In plain language, the above paragraph means: You may have to pay for the records that you request from Mason Police. FOIA allows us to charge for the actual costs of responding to FOIA requests. This would include items like staff time spent searching for the requested records, copying costs, or any other costs directly related to supplying the requested records. It cannot include general overhead costs. You may request that we estimate in advance the charges for supplying the records that you have requested. This will allow you to know about any costs upfront, or give you the opportunity to modify your request in an attempt to lower the estimated costs.

If we estimate that it will cost more than $200 to respond to your request, we may require you to pay a deposit, not to exceed the amount of the estimate, before proceeding with your request. The five days that we have to respond to your request does not include the time between when we ask for a deposit and when you respond.

If you owe us money from a previous FOIA request that has remained unpaid for more than 30 days, Mason Police may require payment of the past-due bill before it will respond to your new FOIA request.

You may request public records by U.S. Mail, fax, online form, e-mail, in person, or over the phone. FOIA does not require that your request be in writing, nor do you need to specifically state that you are requesting records under FOIA.

From a practical perspective, it may be helpful to both you and the person receiving your request to put your request in writing. This allows you to create a record of your request. It also gives us a clear statement of what records you are requesting, so there is no misunderstanding over a verbal request. However, we cannot refuse to respond to your FOIA request if you elect to not put it in writing.

Your request must identify the records you are seeking with “reasonable specificity.” This is a common-sense standard. It does not refer to or limit the volume or number of records that you are requesting. Instead, it requires you be specific enough so we can identify and locate the records you are seeking.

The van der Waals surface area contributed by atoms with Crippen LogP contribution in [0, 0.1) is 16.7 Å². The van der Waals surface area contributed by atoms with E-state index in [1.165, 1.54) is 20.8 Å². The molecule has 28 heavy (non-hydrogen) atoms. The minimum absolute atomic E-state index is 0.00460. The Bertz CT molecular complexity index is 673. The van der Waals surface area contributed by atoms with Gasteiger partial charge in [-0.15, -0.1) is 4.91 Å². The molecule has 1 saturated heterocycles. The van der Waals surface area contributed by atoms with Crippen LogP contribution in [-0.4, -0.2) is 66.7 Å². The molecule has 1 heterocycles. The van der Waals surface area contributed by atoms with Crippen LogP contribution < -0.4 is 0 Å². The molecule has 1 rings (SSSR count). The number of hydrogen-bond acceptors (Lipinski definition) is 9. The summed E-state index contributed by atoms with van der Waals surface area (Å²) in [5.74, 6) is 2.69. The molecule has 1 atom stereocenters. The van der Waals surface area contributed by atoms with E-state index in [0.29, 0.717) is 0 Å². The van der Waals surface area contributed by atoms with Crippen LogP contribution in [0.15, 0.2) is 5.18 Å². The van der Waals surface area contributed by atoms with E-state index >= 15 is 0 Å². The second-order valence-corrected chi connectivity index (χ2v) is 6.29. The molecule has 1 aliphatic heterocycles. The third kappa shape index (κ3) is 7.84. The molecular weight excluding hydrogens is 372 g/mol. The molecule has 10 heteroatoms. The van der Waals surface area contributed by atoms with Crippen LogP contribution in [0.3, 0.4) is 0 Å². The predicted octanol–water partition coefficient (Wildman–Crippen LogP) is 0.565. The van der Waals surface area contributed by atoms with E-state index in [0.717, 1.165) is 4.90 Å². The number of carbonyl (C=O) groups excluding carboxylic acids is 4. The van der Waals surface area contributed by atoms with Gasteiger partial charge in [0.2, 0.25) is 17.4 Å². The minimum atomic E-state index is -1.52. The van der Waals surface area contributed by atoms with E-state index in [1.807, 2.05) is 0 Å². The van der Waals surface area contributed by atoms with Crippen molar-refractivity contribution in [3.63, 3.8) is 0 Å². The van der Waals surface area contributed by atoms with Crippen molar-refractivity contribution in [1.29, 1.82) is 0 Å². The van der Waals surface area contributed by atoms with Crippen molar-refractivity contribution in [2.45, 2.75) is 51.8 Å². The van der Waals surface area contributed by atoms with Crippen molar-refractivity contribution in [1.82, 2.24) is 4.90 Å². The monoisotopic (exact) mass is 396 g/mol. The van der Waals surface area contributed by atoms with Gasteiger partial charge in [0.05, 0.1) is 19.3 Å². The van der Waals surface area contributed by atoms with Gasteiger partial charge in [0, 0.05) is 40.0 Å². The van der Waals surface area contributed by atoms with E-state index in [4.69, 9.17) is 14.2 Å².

Your request must ask for existing records or documents. FOIA gives you a right to inspect or copy records. It does not apply to a situation where you are asking general questions about the work of Mason Police, nor does it require Mason Police to create a record that does not exist.

To be helpful in the process, FOIA requests should be as detailed as reasonably possible and outline the specific information, records, or documents you are seeking. Please include your full name and legal address as the requestor, who you represent (if applicable), the incident number (if applicable), and any other relevant details to aid in locating the records or documents you are seeking.

A FOIA Liaison Officer, or other University representative, may contact you to clarify your request. This is to ensure we understand your request fully and can properly and efficiently complete your request.

Online submission form: FOIA Request for Police Records.

The Code of Virginia allows any public body to withhold certain records from public disclosure. Mason Police commonly withholds records subject to the following exemptions:

  • Identity of any victim, witness, or undercover officer. See Va. Code §§ 2.2-3706(B)(10) and 2.2-3706.1(D).
  • Criminal investigation is ongoing. See Va. Code § 2.2-3706.1(C)(1).
  • Personnel information. See Va. Code § 2.2-3705.1(1).
  • Release would deprive a person of a right to a fair trial or an impartial adjudication. See Va. Code § 2.2-3706.1(C)(2).
  • Protect sensitive personal information. See Va. Code §§ 2.2-3706(D) and 2.2-3706.1(C)(6).
  • Law-enforcement investigative techniques and procedures. See Va. Code § 2.2-3706.1(C)(5).
  • Juvenile arrestee. See Va Code § 2.2-3706(2).
  • Reports submitted in confidence. See Va. Code § 2.2-3706(B)(2).
  • Undercover operations or protective details. See Va. Code § 2.2-3706(B)(8).
  • Written advice of legal counsel protected by the attorney-client privilege. See Va. Code § 2.2-3705.1(2).
  • Legal memoranda and other work product compiled specifically for use in litigation or for use in an active administrative investigation. See Va. Code § 2.2-3705.1(3).
  • Confidential information provided to or obtained by staff in a rape crisis center or a program for battered spouses. See Va. Code § 2.2-3705.2(1).
  • Subscriber data provided by a communications services provider to a public body that operates a 911 emergency dispatch system. See Va. Code § 2.2-3705.2(6).
  • Information held by a threat assessment team. See Va. Code Va. Code § 2.2-3705.4(A)(8).
  • Specific tactical plans. See Va. Code § 2.2-3706(B)(5).
  • Telephone numbers for cellular telephones provided to personnel for use in the performance of official duties. See Va. Code § 2.2-3706(B)(7).
  • Educational records and certain records of educational institutions. See Va. Code § 2.2-3705.4.

The online public comment form on the Freedom of Information Advisory Council’s website is available at